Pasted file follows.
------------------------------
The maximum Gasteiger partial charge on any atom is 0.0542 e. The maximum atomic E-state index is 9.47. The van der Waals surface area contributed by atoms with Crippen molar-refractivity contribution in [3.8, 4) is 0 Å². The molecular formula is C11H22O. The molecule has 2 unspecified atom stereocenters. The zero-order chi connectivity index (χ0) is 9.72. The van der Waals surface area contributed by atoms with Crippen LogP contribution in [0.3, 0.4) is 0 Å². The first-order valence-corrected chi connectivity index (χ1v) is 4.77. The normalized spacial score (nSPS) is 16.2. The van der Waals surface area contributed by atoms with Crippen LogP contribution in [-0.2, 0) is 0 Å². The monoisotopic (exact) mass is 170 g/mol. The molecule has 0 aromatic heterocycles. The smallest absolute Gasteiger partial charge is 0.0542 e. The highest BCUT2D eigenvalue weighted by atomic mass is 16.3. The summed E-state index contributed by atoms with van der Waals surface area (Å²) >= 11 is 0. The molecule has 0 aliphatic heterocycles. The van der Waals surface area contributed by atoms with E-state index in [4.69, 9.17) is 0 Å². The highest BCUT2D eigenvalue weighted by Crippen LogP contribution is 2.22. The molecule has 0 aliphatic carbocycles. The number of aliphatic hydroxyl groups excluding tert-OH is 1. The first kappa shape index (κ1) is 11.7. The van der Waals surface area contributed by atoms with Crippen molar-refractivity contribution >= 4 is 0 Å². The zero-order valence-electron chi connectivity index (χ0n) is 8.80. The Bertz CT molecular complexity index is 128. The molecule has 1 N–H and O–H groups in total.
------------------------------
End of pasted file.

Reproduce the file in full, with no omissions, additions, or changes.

The maximum Gasteiger partial charge on any atom is 0.0542 e. The maximum atomic E-state index is 9.47. The van der Waals surface area contributed by atoms with Crippen molar-refractivity contribution in [3.8, 4) is 0 Å². The molecular formula is C11H22O. The molecule has 2 unspecified atom stereocenters. The zero-order chi connectivity index (χ0) is 9.72. The van der Waals surface area contributed by atoms with Crippen LogP contribution in [0.3, 0.4) is 0 Å². The first-order valence-corrected chi connectivity index (χ1v) is 4.77. The normalized spacial score (nSPS) is 16.2. The van der Waals surface area contributed by atoms with Crippen LogP contribution in [-0.2, 0) is 0 Å². The monoisotopic (exact) mass is 170 g/mol. The molecule has 0 aromatic heterocycles. The smallest absolute Gasteiger partial charge is 0.0542 e. The highest BCUT2D eigenvalue weighted by atomic mass is 16.3. The summed E-state index contributed by atoms with van der Waals surface area (Å²) >= 11 is 0. The molecule has 0 aliphatic heterocycles. The van der Waals surface area contributed by atoms with E-state index in [4.69, 9.17) is 0 Å². The highest BCUT2D eigenvalue weighted by Crippen LogP contribution is 2.22. The molecule has 0 aliphatic carbocycles. The number of aliphatic hydroxyl groups excluding tert-OH is 1. The first kappa shape index (κ1) is 11.7. The van der Waals surface area contributed by atoms with Crippen molar-refractivity contribution >= 4 is 0 Å². The zero-order valence-electron chi connectivity index (χ0n) is 8.80. The Bertz CT molecular complexity index is 128. The molecule has 1 N–H and O–H groups in total.